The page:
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Dan Kelchner English......Mr Krucli
journal 3
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all quiet on the western front
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RESEARCH

Trenches were dug into clay and sand.  Water couldn’t permeate the clay and the sand absorbed it, so the trenches were waterlogged when it rained.  Some trenches even collapsed because of this. Dysentry also struck soldiers because of a lack of proper sanitation and contaminated water supplies. Corpses and scraps of food attracted large trench rats, which would swarm the trenches.  To end their time on the front line, many soldiers also endured self-inflicted wounds, either to get excused from the front line or to end life altogether.  Lice also attacked the soldiers, bringing with them trench fever (pyrexia) that accounted for 15% of disease-related deaths.  Amputations due to injury or disease wasanother risk.  Trench foot was another problem, caused by cool temperatures and dampness.  Drying off their feet and changing their socks was the only way to avoid it, which by the end, the British were ordered to do at least twice a day.  Shell-shock was another issue, causing death, insanity, and suicide.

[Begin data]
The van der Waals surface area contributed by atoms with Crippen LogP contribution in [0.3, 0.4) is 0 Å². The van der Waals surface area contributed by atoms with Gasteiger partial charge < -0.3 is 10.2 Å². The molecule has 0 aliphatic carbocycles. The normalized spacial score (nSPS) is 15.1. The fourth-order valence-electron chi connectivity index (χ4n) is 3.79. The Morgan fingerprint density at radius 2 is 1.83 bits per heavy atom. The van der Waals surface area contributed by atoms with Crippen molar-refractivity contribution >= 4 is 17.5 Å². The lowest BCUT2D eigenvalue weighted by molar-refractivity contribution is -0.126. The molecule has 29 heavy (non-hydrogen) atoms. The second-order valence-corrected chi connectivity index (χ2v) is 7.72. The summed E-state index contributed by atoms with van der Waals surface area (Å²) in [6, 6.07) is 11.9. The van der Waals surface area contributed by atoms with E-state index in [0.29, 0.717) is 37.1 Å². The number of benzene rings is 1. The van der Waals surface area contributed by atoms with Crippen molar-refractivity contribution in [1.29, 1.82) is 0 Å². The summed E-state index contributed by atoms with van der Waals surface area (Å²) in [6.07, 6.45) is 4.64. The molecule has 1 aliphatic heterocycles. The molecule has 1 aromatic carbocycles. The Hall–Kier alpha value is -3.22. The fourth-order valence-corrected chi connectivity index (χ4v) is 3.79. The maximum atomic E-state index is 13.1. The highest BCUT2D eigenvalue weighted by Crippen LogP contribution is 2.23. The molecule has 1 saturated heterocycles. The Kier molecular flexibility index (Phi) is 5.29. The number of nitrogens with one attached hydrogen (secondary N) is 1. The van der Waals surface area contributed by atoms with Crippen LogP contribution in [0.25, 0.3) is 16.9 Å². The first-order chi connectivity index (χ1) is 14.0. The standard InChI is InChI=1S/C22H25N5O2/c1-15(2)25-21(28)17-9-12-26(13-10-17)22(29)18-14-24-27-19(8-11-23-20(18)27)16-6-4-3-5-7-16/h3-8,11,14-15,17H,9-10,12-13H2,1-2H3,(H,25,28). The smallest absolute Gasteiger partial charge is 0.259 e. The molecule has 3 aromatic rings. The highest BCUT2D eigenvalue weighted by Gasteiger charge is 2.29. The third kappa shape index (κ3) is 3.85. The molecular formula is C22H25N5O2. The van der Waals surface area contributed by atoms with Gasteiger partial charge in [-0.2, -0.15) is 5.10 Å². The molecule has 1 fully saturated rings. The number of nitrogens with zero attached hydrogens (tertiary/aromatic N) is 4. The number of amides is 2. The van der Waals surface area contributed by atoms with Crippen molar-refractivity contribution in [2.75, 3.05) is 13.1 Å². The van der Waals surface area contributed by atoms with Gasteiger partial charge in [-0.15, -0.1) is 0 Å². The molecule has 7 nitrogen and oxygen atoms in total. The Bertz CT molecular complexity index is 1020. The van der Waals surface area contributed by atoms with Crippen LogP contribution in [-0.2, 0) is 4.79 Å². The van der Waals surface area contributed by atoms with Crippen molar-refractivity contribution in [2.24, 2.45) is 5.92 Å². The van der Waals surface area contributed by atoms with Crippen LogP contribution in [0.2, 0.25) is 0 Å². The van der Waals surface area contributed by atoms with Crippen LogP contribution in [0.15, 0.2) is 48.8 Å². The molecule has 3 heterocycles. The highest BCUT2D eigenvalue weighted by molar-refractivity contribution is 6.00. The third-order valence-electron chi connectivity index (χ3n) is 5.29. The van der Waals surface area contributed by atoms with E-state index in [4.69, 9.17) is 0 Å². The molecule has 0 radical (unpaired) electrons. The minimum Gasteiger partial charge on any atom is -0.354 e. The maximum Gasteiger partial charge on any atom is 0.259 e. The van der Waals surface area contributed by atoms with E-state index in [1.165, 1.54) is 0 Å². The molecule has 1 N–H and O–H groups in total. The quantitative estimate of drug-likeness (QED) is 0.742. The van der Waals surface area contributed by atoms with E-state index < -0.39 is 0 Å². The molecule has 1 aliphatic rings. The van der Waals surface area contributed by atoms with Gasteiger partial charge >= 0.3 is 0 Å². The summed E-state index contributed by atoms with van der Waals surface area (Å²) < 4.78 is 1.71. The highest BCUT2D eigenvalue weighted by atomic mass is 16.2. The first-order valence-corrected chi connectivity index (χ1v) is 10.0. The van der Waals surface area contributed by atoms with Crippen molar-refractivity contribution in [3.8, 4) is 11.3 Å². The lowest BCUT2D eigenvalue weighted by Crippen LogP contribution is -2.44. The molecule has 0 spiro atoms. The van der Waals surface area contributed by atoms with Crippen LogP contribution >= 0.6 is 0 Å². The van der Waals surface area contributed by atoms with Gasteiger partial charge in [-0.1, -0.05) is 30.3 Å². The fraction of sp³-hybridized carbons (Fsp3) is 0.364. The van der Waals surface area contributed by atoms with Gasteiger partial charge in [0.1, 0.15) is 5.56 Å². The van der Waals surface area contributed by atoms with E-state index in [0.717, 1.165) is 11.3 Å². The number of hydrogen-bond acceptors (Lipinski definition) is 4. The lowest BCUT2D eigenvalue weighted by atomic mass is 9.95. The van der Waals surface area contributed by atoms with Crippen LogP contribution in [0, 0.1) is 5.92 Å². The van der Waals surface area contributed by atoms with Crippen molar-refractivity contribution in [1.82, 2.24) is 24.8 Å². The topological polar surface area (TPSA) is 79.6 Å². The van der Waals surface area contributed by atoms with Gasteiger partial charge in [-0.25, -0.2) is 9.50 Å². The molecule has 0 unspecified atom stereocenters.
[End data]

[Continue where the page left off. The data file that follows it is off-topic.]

One of the best words to describe what life in the trenches sounds like is miserable.  Being wet and having no way to dry off, first of all, is an extremely horrible experience, even in everyday life. Being sick, as well, is never an exciting experience.  These things coupled with rats that steal food and literally feed off the flesh of corpses and former peers would be horrifying.  The people who actually survived trench life are among the strongest around, though I’d not be willing to say that any of them escaped with all of their sanity remaining.  They’re admirable but torn apart. 

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